Strangers often tell me their life story. The theme goes like this: Something or someone hurt me so I do these things which hurt me or others to try and fix, erase or control how worthless or unworthy I feel. They tell me about their important, extraordinary accomplishments or list of personal slights. The range of self-destruction expands across two major extremes: great, empty, success or great, empty, failure. The goal is the same either way; to try and punish the people or circumstances which caused us pain, through our success or failure as a means of reclaiming our lost sense of worth. I say ‘our’ because I’m unabashedly in the same club; we’re called human. But there’s more to it if we come to a place of shameless awareness and compassion for ourselves and each other. We’re still human, we might even continue doing things that hurt us or someone else, but we’ve come to realize our inherent, universal value in the process. We do our work, face our pain and reclaim our sense of collective worth. We can relax, be kind, stop hurting, start forgiving and begin living more authentically. It can be done. But how?
The most recent stranger who told me his life story is still trying to save his family, prove his worth and earn love and acceptance. He showed me his award winning art, along with pictures of his beautiful children surfing in exotic locations while listing their prestigious alma maters . He told me about his past triumphs, how much money and status he’d achieved, and how hollow he felt regardless of his past or current bank balance. He told me how many books read and the current goals he’s working on to improve and refine himself. He showed me his goal lists and the thoughts he’d taken note of in his special phone. He asked me what my goals were too but only to show me how grander and far-reaching his goals were. I was fully present with him which sometimes achieves validation, yet he persisted for nearly 5 hours striving to prove to a complete stranger that he is good. Why? Because, the hurtful things that happened to him caused him to believe he was no good. He shared about his distant, well-to-do alcoholic parents and never quiet feeling fully seen as their child. Our parents make us and we sort of need them to help us establish our first general sense of alrightness. When they can’t or don’t do this (usually because someone couldn’t or wouldn’t love them) or if they love us too much and we don’t believe them, we feel worth less. To try and avoid this terrible feeling we do all kinds of things like try to get people to sleep with us, invent very important things, cheat, eat all the food, eat none of the food, sell drugs, do drugs, sell ourselves, have a baby, have lots of babies (who we resent because it didn’t get us what we thought it would), get tattoos in sexy places, cheer for the winning team, pretend to live in our car, intentionally dress a certain way to be perceived a certain way. We work very hard to manipulate others perceptions of us to get our most important need met. One common way we achieve this is by sharing our sad stories, convincing everyone that our story is the saddest so we should do the least but get the most, like that 50’s show Queen for a Day.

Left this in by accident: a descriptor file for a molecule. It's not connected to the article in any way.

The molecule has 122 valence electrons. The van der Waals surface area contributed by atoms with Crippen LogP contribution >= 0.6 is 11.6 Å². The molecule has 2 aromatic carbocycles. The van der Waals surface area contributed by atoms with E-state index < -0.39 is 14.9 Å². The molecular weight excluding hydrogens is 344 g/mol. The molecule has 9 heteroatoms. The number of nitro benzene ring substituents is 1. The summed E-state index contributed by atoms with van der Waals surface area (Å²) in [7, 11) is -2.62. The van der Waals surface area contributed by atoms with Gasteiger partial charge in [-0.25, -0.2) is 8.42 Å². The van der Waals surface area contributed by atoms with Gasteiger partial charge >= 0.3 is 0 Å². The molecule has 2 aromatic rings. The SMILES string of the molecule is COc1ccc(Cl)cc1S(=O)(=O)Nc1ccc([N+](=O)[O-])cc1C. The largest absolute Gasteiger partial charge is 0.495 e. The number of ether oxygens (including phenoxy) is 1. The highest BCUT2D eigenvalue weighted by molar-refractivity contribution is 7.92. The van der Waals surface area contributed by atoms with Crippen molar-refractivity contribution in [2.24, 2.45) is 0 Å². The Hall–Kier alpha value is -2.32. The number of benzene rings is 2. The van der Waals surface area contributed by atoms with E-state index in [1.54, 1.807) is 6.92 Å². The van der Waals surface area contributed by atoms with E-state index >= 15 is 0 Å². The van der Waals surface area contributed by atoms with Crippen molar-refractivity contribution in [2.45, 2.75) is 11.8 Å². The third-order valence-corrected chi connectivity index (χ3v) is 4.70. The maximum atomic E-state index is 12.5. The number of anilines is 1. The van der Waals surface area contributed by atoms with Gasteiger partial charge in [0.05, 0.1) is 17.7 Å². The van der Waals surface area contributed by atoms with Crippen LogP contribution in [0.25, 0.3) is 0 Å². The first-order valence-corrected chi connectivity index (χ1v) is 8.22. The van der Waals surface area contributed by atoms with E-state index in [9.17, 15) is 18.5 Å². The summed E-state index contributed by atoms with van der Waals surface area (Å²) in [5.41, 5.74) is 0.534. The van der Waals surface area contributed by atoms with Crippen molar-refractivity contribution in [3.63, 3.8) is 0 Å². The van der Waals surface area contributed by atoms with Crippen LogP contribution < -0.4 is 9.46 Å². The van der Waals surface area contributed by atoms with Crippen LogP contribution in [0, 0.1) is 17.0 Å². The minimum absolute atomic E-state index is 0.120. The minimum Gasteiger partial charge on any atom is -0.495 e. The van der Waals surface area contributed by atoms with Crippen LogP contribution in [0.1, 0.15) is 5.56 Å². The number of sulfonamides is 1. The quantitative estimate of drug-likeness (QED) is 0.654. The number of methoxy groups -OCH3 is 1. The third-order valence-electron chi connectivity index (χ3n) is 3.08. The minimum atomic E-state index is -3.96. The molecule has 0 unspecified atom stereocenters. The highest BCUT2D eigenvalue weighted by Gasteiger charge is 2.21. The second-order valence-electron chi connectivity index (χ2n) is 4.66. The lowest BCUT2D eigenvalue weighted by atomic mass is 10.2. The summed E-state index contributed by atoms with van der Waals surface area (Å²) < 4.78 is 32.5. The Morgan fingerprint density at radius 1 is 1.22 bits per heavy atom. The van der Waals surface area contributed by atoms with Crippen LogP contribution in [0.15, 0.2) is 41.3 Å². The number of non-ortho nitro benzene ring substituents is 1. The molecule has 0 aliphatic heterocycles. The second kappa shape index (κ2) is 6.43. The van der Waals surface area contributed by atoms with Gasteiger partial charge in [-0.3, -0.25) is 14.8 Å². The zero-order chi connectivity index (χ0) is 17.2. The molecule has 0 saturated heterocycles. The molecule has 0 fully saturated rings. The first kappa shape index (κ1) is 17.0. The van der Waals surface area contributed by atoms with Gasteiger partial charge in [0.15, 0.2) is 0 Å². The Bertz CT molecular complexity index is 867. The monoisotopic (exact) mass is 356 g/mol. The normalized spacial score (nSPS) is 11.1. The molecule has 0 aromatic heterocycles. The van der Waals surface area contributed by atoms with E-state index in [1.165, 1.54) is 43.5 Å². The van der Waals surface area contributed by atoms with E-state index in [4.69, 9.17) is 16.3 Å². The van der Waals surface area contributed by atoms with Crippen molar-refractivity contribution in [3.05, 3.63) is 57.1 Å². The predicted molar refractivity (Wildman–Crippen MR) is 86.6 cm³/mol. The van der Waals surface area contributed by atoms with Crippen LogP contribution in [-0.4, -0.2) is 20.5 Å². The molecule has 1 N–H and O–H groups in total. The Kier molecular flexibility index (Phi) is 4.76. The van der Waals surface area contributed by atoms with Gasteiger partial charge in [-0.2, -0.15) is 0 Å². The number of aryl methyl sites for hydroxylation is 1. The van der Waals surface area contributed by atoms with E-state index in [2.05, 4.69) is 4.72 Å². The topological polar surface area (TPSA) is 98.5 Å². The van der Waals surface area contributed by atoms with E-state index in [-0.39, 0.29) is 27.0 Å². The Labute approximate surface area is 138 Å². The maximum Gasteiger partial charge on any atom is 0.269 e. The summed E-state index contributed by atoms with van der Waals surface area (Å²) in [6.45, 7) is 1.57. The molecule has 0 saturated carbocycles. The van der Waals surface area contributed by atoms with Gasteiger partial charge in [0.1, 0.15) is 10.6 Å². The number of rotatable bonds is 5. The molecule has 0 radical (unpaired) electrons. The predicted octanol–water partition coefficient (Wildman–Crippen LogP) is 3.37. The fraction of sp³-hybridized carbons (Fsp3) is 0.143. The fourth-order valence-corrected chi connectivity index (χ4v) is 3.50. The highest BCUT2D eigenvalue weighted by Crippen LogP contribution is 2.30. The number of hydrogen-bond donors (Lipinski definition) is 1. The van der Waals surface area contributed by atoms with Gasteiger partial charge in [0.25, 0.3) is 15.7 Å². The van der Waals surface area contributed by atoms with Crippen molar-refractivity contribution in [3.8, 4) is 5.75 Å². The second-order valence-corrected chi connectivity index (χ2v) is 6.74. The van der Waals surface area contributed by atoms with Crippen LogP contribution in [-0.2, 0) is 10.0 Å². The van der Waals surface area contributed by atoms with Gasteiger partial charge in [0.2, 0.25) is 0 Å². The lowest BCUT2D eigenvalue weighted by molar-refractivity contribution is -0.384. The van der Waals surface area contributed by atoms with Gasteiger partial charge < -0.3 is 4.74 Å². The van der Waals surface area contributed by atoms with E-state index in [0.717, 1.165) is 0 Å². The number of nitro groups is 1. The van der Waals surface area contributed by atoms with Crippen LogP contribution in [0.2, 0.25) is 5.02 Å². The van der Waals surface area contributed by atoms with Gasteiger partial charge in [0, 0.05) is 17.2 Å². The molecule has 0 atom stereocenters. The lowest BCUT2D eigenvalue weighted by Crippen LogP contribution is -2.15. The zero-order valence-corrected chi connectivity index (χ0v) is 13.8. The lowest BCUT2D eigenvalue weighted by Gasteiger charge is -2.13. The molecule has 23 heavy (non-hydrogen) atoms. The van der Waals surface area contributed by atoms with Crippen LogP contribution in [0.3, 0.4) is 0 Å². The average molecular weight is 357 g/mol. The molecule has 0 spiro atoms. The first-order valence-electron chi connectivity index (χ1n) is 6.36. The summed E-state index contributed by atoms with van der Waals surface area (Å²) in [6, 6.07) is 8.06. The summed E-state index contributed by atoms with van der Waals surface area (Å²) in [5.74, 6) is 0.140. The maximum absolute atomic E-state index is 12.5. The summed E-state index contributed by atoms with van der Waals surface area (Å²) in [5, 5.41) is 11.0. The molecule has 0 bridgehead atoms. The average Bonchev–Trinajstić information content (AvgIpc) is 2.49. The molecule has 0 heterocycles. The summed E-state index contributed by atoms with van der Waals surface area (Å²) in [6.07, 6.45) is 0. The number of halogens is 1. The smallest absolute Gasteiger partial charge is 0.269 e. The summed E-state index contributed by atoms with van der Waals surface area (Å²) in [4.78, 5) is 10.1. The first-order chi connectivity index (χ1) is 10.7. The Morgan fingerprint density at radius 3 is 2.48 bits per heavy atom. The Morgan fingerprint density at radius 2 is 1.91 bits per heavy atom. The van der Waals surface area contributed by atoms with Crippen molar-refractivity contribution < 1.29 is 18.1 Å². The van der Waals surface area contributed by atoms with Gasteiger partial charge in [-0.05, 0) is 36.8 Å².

The show was 3 women standing on a stage. Each woman would tell her sad story about her husband dying in the war, being left with the children and then maybe her mother dies and one of the children has a health issue and now she’s a damsel in great distress, and hopefully in more distress than the other two damsels on the show so she can win the prize. In between Cool Whip commercials the audience would decide who was the saddest case; she would win a crown, a bouquet of roses and maybe a new Frigidaire. Lifetime t.v channel gets all their scripts from this old show. In America, to be the prize winner means to be biggest the blameless victim; our prize is no responsibility or accountability. The reason we want no responsibilities is because we’ve created too many, have lost or never learned our skills for living life and no one seems to have gotten loved the right way. In our pursuit of freedom, we’ve lost so much.
I had a friend in graduate school who’d grown up on shores of a beach in India. He spent his days playing, owned next to nothing and felt very happy and free. When his father passed suddenly his mother moved the family to be with relatives in America. He said it was then that he learned about money and became very sad. He said it wasn’t until he went to America that he realized his family was poor. He felt burdened with the responsibility of now having to work and provide for his family, as the oldest child. Everywhere he looked were signs telling him to earn more and achieve greater. His love for his mother and siblings was now being compared against his efforts to afford them good things, rather than all of the other ways he might demonstrate love and care for them.
In America we cultivate credit rather than character. What’s in your wallet? If plastic cannot buy you something to prove your worth, you’re marked down. We put people on clearance the same way dairy farms treat expired milk cows. Speaking of cows, what are the markers of worth in America? Brands. We tell people how much we’re worth through the things we wear, drive, own, eat or live in. Looking a certain way, having a particular color of skin, type of hair, accent, what you like or dislike, what kind of music you listen to, which social medias and aps you use, what kind of water you drink, where you shop for food, everything external is placed on display for people to see so they know your value. Conscious or unconscious. Capitalism is essentially an exploitation of our most basic, biological need. Buy me love.